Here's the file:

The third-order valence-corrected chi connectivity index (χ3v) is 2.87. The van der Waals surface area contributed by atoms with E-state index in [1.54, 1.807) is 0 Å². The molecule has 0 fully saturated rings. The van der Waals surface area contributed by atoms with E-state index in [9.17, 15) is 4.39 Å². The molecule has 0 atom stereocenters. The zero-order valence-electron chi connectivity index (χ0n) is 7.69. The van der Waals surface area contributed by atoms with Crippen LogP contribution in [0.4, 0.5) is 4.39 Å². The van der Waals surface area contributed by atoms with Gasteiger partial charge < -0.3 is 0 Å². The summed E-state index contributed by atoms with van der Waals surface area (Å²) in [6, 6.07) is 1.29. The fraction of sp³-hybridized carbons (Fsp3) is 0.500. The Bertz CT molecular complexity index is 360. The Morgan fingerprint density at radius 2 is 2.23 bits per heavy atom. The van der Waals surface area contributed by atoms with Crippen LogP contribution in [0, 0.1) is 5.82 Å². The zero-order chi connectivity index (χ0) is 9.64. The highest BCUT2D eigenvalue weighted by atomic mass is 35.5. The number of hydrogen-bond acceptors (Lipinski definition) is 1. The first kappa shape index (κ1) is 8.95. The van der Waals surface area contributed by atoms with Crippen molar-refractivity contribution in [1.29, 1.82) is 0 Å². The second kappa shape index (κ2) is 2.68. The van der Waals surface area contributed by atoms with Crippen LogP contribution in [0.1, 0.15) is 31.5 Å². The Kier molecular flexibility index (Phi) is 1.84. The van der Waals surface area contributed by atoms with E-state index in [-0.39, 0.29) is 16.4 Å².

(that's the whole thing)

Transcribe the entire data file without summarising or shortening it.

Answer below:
The third-order valence-corrected chi connectivity index (χ3v) is 2.87. The van der Waals surface area contributed by atoms with E-state index in [1.54, 1.807) is 0 Å². The molecule has 0 fully saturated rings. The van der Waals surface area contributed by atoms with E-state index in [9.17, 15) is 4.39 Å². The molecule has 0 atom stereocenters. The zero-order valence-electron chi connectivity index (χ0n) is 7.69. The van der Waals surface area contributed by atoms with Crippen LogP contribution in [0.4, 0.5) is 4.39 Å². The van der Waals surface area contributed by atoms with Gasteiger partial charge < -0.3 is 0 Å². The summed E-state index contributed by atoms with van der Waals surface area (Å²) in [6, 6.07) is 1.29. The fraction of sp³-hybridized carbons (Fsp3) is 0.500. The Bertz CT molecular complexity index is 360. The Morgan fingerprint density at radius 2 is 2.23 bits per heavy atom. The van der Waals surface area contributed by atoms with Crippen LogP contribution in [0, 0.1) is 5.82 Å². The zero-order chi connectivity index (χ0) is 9.64. The highest BCUT2D eigenvalue weighted by atomic mass is 35.5. The number of hydrogen-bond acceptors (Lipinski definition) is 1. The first kappa shape index (κ1) is 8.95. The van der Waals surface area contributed by atoms with Crippen molar-refractivity contribution in [1.29, 1.82) is 0 Å². The second kappa shape index (κ2) is 2.68. The van der Waals surface area contributed by atoms with Crippen LogP contribution in [0.1, 0.15) is 31.5 Å². The Kier molecular flexibility index (Phi) is 1.84. The van der Waals surface area contributed by atoms with E-state index in [-0.39, 0.29) is 16.4 Å².